Subject: I have found a CD that I think you would enjoy
The Joys of Heaven & Hell
Elwood Conway | Frankfort, KY United States | 12/29/2002
(5 out of 5 stars)
"Looking for a great window back into musical time? Look no further. This soundtrack combines all the elements that made the late 60s so much fun: Fuzz Guitar, Hammond B3 organ, wordless vocals, jazzy brass, funky jazz grooves, and the famous Mah Na' song in two different versions. The movie is a documentary and, if it is like the soundtrack, must be one wild trip. The recording has a real breath to it...it doesn't sound dated at all. Fidelity is excellent with clear highs and a decent low end, especially the bass drum. If you love soundtracks or just love cool funky late 60s music, then pick this one up. It's hard to find but worth the search."
5 STARS PLUS
Robert M | Clawson, Michigan | 04/15/2007
(5 out of 5 stars)
"Much of Piero Umiliani's musical career seems to have been providing scores for the B-grade sexploitation films that had become a part of cultural life during the swinging 60's. I have not seen the movie that this score was written for but I take it that it supposedly was a documentary expose about the lives of those wild and sex crazed Swedes. (The Italians themselves have never been especial shirkers in the amorous lifestyle department.) At the time of the movie, Sweden was considered one of the most libertine societies on earth but unfortunately also boasted one of the highest suicide rates. Like most of these soft porn films of the time,"Sweden, Hell or Paradise" therefore was basically an excuse to show lots of naked people doing lots of vaguely pornographic goings on. Remember that this was just at the beginning of the sexually liberated era and only porn stars, never legitimate actors, appeared nude in films. It's therefore a bit of an irony that such an elegant and creative score should derive from such a bottom shelf movie.
The Italians were gaga over Bossa Nova and at least two thirds of the score is done in Bossa Nova rhythm. Preference for the rhythm is established right at the opening track with lyrics, in English, perhaps a little trite, and sung by the soprano, Lydia Macdonald, in perhaps a little too earnest and emotive a manner. A little lighter touch might have been more apt. (But Umiliani worked with this soloist on several of his scores and he must have thought her touch was just what he wanted so who am I to second guess the composer himself?) And the shape of the opening theme is haunting, with a stick-in-your-mind quality that will be with you for days afterward. And the title track is reprised five cuts later with the singer replaced by the pithy twang of a harpsichord. And then much, very much is made of the track and the bouncy,Loungey track two. We are treated to an exploration of all the possibilities inherent in a tune at the hands of a truly gifted and imaginative composer. Some tracks feature the full studio orchestra, others simply a hammond organ and rhythm, others the harpsichord again, two with just a whistler accompanied by a metronome and then the hammond organ again. Many of the tracks have wordless choruses in the background, an Umiliani signature sound, sometimes moaning suggestively, others burbulling brightly, still others bah-bah-BAHing to the forefront a la Esquivel. And like any heavily Lounge influenced movie score worthy of the name, the bluesy saxophone, vibes and other percussion instruments are prominent in many tracks.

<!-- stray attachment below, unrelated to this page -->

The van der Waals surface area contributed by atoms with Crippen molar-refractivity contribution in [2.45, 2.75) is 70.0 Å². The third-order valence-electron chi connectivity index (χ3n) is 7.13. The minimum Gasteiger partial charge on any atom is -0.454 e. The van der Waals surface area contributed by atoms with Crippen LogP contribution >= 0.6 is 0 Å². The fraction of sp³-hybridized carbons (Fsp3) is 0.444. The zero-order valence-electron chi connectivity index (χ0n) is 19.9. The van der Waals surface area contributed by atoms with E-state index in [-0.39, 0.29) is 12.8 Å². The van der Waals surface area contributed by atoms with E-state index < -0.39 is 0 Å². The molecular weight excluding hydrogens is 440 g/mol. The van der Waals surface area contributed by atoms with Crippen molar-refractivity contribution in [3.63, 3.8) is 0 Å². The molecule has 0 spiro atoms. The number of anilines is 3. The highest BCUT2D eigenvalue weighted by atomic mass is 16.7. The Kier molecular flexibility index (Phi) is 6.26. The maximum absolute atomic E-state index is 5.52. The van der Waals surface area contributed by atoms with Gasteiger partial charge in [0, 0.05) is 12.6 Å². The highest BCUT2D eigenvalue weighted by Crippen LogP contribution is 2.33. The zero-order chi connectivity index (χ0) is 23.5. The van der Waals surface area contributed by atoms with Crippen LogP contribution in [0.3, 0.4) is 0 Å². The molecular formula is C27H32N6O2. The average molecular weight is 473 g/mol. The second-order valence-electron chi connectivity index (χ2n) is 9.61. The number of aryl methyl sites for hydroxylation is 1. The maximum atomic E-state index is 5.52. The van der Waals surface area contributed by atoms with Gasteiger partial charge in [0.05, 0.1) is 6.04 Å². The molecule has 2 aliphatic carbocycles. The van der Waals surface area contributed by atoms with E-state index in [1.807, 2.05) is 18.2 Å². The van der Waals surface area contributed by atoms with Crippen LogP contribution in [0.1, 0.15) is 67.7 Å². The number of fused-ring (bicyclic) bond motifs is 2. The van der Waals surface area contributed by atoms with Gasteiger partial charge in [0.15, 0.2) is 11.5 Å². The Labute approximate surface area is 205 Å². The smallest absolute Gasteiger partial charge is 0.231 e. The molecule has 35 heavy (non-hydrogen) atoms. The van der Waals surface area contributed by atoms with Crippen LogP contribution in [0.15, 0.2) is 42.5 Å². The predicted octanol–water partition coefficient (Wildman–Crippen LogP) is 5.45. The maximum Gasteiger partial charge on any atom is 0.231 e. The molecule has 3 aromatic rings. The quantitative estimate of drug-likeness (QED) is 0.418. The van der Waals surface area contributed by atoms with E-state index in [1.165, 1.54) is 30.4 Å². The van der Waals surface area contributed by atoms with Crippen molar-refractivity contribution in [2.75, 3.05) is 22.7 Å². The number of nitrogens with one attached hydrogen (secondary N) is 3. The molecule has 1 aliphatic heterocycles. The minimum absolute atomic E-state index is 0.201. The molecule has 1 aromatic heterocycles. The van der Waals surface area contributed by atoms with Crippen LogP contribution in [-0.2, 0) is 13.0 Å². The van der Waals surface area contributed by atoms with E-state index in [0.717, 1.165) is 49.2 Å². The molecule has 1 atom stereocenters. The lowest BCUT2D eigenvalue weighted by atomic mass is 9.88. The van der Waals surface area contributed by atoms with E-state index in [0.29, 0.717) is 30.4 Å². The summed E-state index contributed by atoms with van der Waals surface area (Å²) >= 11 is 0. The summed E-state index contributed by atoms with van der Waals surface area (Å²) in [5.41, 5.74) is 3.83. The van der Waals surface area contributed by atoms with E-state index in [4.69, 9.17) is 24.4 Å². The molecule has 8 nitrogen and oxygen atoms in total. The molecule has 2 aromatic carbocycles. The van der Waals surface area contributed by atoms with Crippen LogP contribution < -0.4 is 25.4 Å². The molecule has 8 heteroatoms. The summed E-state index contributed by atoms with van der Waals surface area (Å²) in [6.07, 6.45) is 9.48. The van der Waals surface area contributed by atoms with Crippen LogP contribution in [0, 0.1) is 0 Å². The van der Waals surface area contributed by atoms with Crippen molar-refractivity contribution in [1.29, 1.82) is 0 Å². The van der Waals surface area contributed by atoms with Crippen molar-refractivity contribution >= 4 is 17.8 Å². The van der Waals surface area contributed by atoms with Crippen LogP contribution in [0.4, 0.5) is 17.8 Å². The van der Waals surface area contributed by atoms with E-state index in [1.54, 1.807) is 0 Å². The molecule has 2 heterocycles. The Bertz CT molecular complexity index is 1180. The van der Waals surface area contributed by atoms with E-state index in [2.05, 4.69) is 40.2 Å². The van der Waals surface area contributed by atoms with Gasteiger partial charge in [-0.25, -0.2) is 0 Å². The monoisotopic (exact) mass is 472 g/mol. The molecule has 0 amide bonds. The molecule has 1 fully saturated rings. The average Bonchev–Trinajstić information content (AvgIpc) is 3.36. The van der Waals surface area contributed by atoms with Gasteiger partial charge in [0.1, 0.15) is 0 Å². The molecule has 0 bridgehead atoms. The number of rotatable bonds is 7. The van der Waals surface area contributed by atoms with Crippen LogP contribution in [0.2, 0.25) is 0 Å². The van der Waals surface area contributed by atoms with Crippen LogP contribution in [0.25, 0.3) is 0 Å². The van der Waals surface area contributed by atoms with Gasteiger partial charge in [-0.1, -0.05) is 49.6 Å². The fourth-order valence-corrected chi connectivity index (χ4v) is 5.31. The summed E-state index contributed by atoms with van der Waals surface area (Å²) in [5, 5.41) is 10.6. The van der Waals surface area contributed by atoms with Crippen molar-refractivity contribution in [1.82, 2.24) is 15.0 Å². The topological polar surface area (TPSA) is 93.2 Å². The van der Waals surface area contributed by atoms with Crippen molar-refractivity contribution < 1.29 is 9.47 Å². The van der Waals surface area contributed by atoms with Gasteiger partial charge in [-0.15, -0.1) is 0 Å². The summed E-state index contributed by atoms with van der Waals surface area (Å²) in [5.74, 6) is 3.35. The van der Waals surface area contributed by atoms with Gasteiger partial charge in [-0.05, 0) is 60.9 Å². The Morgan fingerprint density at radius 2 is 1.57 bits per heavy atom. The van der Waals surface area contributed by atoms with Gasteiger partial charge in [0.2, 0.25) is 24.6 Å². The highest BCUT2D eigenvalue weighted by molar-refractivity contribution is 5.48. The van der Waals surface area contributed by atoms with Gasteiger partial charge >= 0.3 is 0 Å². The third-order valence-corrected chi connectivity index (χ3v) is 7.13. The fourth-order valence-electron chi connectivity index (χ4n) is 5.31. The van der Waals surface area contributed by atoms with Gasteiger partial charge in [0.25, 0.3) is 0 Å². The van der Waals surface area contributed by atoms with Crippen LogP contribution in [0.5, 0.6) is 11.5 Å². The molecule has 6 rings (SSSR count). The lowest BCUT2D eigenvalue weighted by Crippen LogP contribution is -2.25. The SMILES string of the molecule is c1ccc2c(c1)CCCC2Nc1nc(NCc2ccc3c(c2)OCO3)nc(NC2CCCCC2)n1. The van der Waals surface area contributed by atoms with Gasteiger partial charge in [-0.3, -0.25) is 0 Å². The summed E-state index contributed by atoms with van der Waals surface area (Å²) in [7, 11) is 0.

Not every track is Bossa Nova. One or two are bebop acid jazz, (so we got just how wild and crazy those wild and crazy Swedes really were.) and a couple are influenced by early rock and roll, not surprisingly considering the time of writing. But throughout every track, the degree of invention and creativity is just amazing. Sometimes the arrangements take the music so far afield of the original tunes that you have to hear a given track four or five times before you realize that it's just the opening theme extensively reworked.
The most famous number from the score, "Mah na, Mah na" has been used in numerous ads (currently, April, 2007, it's running in a Saturn commercial.) and has even appeared in Sesame Street. Well, here it is in its original quirkiest form. If you know this quirky number, be advised that the rest of the score sounds nothing like its infectious silliness. Later, we get to hear the "Samba Mah na" which adds a truly manic quality to the quirkiness of the original. Did I mention that the tune is really quirky? It's reputed to be the composer himself doing the singing, if that is the right word, on these two tracks, and once again you just have to be amazed a the fecundity of the mind that created this suave and sophisticated score.
Because almost all of the tracks are fully worked out songs, rather than just being snippets of tunes like so many movie soundtracks, the CD runs well over sixty minutes, the playing is top notch throughout, sometimes so much so that it calls attention to itself by its sheer quality, and the sound is close to demonstration.
For the past fourteen months now I've been exploring Italian Lounge and Umiliani's name comes up fairly often but this is the first score of his that I've experienced in its entirety. So to make sure I'm not overrating this whole thing, I've listened to this soundtrack a number of times. But it just gets better and better with each hearing. In the end, I'm completely swept away by the originality, sophistication, and sheer inventiveness of the score. Five stars plus!
If you have trouble finding this on Amazon, just type in Piero Umiliani and see if it comes up with the title in another language. It's been released several different times with the Italian or English title and with different covers. At any rate, something this good is a must have. Absolutely top shelf!"